Tens of thousands rally against Serbia's populist leader, warn of protest 'radicalization'
Tens of thousands of protesters formed a ring around Serbia’s government headquarters in downtown Belgrade on Friday, demanding the resignation of the country’s populist president, top security officials and the “liberation” of pro-state TV stations that they say promote violence, all in the wake of two mass shootings that stunned the nation.
Serbia opposition, rights groups condemn EuroPride decision
Opposition parties in Serbia and international rights groups have denounced a decision by populist President Aleksandar Vucic to cancel next month’s pan-European LGBTQ EuroPride events because of what he said were threats from right-wing extremists.
Amid tensions, Bosnian Serbs celebrate outlawed holiday
Under growing international pressure over their leader's secessionist aspirations, Bosnian Serbs have celebrated an outlawed holiday with a provocative parade showcasing armored vehicles, police helicopters and law enforcement officers with rifles, marching in lockstep and singing a nationalist song.
Vietnamese workers at Chinese factory in Serbia cry for help
Vietnamese workers helping construct the first Chinese car tire factory in Europe say they're shivering in barracks without heat, going hungry and stuck in a plainland in Serbia because their passports have been taken by their Chinese employer.
Much of Europe tightens anti-pandemic rules as virus surges
A plastic tape prevents people from sitting at a coffee table in downtown Rome, Monday, March 15, 2021. As is the case elsewhere in Europe, virus variants are suspected of fueling increases in serious cases in France. AdAs they received first vaccines on Wednesday, doctors in Bosnia’s capital, Sarajevo, warned that the virus has exploded in the past several days. The country of 7 million has vaccinated more than 1.5 million people, which is among the highest rates in Europe. It was emerging Monday from a two-month pandemic lockdown, with the country gradually reopening over the next seven weeks, barring setbacks.
Western Balkan countries to tighten virus rules amid surge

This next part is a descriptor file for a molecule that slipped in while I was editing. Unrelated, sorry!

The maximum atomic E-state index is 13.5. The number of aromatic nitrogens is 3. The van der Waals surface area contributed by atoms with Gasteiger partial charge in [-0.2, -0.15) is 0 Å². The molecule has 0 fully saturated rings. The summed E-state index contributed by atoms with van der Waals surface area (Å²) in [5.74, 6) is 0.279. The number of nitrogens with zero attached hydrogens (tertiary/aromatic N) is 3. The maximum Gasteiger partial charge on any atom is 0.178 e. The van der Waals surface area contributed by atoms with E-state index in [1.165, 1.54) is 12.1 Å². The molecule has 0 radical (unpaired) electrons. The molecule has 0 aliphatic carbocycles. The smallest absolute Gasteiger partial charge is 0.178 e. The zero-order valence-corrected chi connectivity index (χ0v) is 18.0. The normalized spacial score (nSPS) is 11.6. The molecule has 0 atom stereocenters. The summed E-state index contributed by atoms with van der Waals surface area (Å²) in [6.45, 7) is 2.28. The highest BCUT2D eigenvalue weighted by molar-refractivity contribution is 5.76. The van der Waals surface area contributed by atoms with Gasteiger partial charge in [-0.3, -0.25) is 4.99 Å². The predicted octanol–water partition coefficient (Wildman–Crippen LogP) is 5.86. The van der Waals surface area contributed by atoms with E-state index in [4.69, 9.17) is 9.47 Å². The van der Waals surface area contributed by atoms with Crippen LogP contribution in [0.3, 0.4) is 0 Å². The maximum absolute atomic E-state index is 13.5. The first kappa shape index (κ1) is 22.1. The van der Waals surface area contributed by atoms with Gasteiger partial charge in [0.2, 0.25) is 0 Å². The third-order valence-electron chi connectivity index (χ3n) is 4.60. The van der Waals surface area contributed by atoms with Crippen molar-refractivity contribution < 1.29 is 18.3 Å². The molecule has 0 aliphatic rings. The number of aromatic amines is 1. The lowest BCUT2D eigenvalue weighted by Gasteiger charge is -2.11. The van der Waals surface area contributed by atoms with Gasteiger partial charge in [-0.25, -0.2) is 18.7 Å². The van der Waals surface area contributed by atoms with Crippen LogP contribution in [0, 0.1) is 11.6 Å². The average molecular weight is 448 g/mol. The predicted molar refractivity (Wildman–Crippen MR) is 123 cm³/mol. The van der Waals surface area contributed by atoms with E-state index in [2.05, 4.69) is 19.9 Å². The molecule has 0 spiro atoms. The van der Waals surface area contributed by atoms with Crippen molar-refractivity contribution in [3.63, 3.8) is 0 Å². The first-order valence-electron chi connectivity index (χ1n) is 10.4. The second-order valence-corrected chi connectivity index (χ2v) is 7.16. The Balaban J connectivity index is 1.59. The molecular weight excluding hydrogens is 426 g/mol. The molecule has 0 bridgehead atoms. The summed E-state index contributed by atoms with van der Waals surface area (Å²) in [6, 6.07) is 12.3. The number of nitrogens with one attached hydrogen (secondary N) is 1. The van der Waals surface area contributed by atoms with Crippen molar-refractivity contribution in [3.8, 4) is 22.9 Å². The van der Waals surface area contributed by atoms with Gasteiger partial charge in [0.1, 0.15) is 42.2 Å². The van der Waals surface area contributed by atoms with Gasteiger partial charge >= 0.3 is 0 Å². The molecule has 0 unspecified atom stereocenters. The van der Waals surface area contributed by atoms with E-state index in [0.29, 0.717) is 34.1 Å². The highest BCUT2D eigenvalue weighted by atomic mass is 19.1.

Vaccinations started from a batch of 10,000 doses of the AstraZeneca vaccines donated by neighboring Serbia. Doctors in Bosnia’s capital of Sarajevo warned that infections have “exploded” in recent days and urged people to comply with pandemic regulations. On a positive note, the first AstraZeneca vaccine doses donated by neighboring Serbia, were administered in Sarajevo on Wednesday. Experts have blamed the recent surge on flouting of the rules, and the fact that ski resorts remained open throughout the winter season. Authorities in the Balkan country of 2.1 million recorded last week a 60% increase in infections over the previous week.
Czech PM views Serbia's mass vaccination campaign
Czech leader Andrej Babis has been seeking vaccines outside the EU’s common program after deliveries from EU-approved Western drug companies have been delayed. With a team of experts, Babis last week also visited Hungary, which has been the first EU country to give a green light to the Russian vaccine. Thanks to the Chinese and Russian vaccines, Serbia is currently second in Europe after Britain in the rate of the vaccination rollout per capita. “We should abandon politics and talk about people's health, because the (virus) situation in the Czech Republic is not good.”The Czech Republic, a country of 10 million, has recorded over 1 million infections and seen more than 17,600 confirmed virus deaths. Brnabic said the country's experience with all three vaccines has been “excellent.”Babis's visit included a tour of a mass inoculation center in Belgrade.
Balkans feel abandoned as vaccinations kick off in Europe
North Macedonian epidemiologist Dragan Danilovski compared the current vaccine situation in the Western Balkans to the inequalities seen during the 1911 sinking of the Titanic. Serbia is the only Western Balkan nation to receive vaccine shots so far, getting deliveries from Pfizer-BioNTech and the Russian-developed Sputnik V vaccine. However, Serbia does not have enough doses to begin mass vaccinations, as only 25,000 shots of the Pfizer-BioNTech vaccine and 2,400 of the Russian vaccine have arrived. “Throughout the pandemic, the EU has shown that we treat the Western Balkans as privileged partners,” said EU Enlargement Commissioner Oliver Varhelyi. “I trust (the Russian vaccine), I don’t trust the commercial narratives that are coming from the West,” Milorad Dodik, Bosnian Serb's leader, declared before he was hospitalized with coronavirus.
The Latest: China tests millions in port over virus cluster